While nearly all uses of Apple’s AirTag location trackers will be for legitimate purposes—finding keys, backpacks, and roving pets—there’s no ignoring the fact that they can and will be misused by some number of stalkers and other creeps. To mitigate such problems and deter this abusive intention, Apple built features into the AirTag ecosystem to alert you if you’re being tracked.

Apple offers two distinct tracking-deterrent features: safety alerts that notify people who are inadvertently carrying an AirTag with them and sounds that play after an AirTag has been away from its owner for at least 8 to 24 hours. The details surrounding the safety alerts have caused some confusion because the explanation on Apple’s AirTag support page is less precise than statements Apple representatives have made in interviews. We contacted Apple for clarification and obtained a little more detail. Apple released a statement on 3 June 2021 announcing additional changes and a notification alert app coming for Android users.

Anti-Stalking Protections

An AirTag provides remarkably precise, nearly continuous location information to its owner so long as the AirTag is near any other Apple device with the Find My network setting enabled in iOS 14.5, iPadOS 14.5, or macOS 11.3 Big Sur or later. That’s why Apple wants people to know when they’re being secretly tracked. However, the very nature of the Find My network both prevents certain kinds of seemingly obvious alerts and makes it likely others could pop up on way too many people’s iPhones and iPads. (See “The Two Faces of Find My,” 23 May 2021, and “13 AirTag Tracking Scenarios,” 15 May 2021.)

Apple’s design limits unwanted tracking notifications to these two kinds:

  • Detected near you: If your iPhone or iPad determines that an AirTag separated from its owner is moving with you over time, it will display a safety alert in specific locations, as I explain below. A notification reading “AirTag Found Moving with You” appears on your device; tap it, and you get an “AirTag Detected Near You” sheet that lets you send a command using Bluetooth to play a sound on the AirTag or pause alerts. You might pause an alert if you borrowed an item with an AirTag and you’re aware of that. (Although we strongly recommend against using it, there’s a switch to disable safety alerts entirely in the Find My app’s Me tab.) Later this year, Apple will also release an app for Android users that, when installed, will provide them with similar alerts.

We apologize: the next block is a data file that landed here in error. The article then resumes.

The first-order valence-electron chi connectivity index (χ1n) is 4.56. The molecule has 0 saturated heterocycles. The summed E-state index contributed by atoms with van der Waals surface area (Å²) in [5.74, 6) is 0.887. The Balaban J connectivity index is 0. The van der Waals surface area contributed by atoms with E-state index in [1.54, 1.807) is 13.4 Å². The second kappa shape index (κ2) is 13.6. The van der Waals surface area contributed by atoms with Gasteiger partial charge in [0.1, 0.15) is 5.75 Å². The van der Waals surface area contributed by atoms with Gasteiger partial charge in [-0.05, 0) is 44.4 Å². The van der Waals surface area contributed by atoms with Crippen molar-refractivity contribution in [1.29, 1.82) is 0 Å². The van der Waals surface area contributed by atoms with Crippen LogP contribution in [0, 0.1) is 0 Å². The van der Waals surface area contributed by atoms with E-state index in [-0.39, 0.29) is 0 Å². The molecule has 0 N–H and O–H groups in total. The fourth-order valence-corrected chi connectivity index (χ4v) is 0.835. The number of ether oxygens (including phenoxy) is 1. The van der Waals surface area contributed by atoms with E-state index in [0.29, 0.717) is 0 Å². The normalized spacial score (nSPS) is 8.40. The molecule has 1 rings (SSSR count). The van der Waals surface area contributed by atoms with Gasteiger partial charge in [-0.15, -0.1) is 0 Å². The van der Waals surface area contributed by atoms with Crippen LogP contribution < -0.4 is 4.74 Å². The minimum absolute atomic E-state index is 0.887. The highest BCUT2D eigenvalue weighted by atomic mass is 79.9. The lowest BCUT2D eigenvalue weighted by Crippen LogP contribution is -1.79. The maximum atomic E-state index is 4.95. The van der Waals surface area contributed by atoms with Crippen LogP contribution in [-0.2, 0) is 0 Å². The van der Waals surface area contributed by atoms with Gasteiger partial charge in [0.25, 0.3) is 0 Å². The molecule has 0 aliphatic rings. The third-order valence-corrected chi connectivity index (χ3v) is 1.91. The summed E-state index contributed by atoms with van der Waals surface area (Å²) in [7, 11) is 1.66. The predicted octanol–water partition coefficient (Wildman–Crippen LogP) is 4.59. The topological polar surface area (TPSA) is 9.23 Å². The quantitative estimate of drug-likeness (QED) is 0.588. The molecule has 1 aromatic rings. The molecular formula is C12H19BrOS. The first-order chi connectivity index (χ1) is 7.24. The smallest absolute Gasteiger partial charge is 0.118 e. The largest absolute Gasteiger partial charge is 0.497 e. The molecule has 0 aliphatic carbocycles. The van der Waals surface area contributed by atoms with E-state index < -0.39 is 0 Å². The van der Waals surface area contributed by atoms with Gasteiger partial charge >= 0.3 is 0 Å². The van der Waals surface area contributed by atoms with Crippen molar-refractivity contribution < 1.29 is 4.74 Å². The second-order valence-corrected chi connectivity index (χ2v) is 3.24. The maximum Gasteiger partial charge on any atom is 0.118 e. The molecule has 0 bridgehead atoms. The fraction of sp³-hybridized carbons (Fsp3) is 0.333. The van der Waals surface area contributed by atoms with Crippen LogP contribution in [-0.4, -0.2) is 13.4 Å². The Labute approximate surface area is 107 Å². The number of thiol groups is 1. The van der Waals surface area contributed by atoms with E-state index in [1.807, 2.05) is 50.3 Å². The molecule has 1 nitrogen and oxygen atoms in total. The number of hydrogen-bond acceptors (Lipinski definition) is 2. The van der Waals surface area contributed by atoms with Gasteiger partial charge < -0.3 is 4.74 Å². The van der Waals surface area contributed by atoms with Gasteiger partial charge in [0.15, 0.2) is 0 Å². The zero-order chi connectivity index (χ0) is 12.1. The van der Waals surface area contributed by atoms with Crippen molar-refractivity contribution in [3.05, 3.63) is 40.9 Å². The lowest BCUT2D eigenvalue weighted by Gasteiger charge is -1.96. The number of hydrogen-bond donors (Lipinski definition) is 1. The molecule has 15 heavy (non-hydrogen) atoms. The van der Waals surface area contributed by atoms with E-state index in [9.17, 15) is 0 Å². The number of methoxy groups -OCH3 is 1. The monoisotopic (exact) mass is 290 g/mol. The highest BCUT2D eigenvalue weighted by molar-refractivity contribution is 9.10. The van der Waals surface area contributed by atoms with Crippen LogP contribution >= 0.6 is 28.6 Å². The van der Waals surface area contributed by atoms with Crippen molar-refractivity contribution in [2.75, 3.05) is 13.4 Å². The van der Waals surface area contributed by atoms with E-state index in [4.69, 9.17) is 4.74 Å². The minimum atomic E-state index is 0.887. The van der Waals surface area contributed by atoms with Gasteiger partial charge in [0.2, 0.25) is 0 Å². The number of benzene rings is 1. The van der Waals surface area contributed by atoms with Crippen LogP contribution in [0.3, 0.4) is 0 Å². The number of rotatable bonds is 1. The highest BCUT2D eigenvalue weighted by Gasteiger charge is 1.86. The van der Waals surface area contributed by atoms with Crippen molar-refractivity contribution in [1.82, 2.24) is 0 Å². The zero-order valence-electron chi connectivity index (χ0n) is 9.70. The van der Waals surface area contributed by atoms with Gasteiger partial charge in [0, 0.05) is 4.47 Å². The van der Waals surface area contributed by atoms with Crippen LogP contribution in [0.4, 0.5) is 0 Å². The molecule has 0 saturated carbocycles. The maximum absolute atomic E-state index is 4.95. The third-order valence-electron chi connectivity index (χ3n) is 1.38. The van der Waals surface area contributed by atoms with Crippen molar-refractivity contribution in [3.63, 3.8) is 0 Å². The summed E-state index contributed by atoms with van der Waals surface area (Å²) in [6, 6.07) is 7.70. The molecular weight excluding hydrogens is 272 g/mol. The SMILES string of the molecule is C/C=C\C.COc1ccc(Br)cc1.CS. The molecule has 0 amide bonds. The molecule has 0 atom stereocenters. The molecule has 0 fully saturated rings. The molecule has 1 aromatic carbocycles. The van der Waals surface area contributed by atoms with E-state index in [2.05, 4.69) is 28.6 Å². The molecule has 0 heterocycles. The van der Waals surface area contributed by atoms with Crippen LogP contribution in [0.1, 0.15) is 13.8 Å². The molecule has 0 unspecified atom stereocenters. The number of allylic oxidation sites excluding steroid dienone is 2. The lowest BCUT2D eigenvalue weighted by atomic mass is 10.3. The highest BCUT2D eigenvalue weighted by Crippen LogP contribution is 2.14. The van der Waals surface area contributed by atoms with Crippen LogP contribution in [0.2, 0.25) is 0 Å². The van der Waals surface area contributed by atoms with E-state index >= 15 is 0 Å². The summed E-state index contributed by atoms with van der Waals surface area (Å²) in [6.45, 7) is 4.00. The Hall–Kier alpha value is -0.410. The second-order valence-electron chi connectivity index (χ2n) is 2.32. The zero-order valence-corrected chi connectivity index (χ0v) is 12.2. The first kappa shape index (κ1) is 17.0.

• Away from the owner for an extended period: An AirTag maintains an internal timer that starts counting upward whenever it’s away from its owner. At a random interval after 8 to 24 hours, the AirTag plays a sound. (This interval dropped from 3 days on 3 June 2021.) The sound recurs every so often thereafter.

In both cases, the AirTag continues to broadcast its identity, and all qualified devices nearby continue to relay it, stamped with their location. The only way to make an AirTag stop broadcasting is to remove its battery. (The bottom plate rotates freely from the top cover, allowing removal of the AirTag’s CR2032 button battery.)

Under the Hood

How does iOS or iPadOS or a future Android app know when an AirTag is moving with you, though? The Find My network relies on Apple’s devices and Find My items broadcasting a Bluetooth ID in a recognizable pattern that contains encrypted information about the transmitting hardware. This Bluetooth ID changes regularly to prevent people from tracking someone by recognizing a fixed Bluetooth ID associated with them, even if it’s encrypted. Apple doesn’t disclose how frequently the Bluetooth ID changes, but my guess is that it’s either once or twice daily based on other clues the company provides about persistence.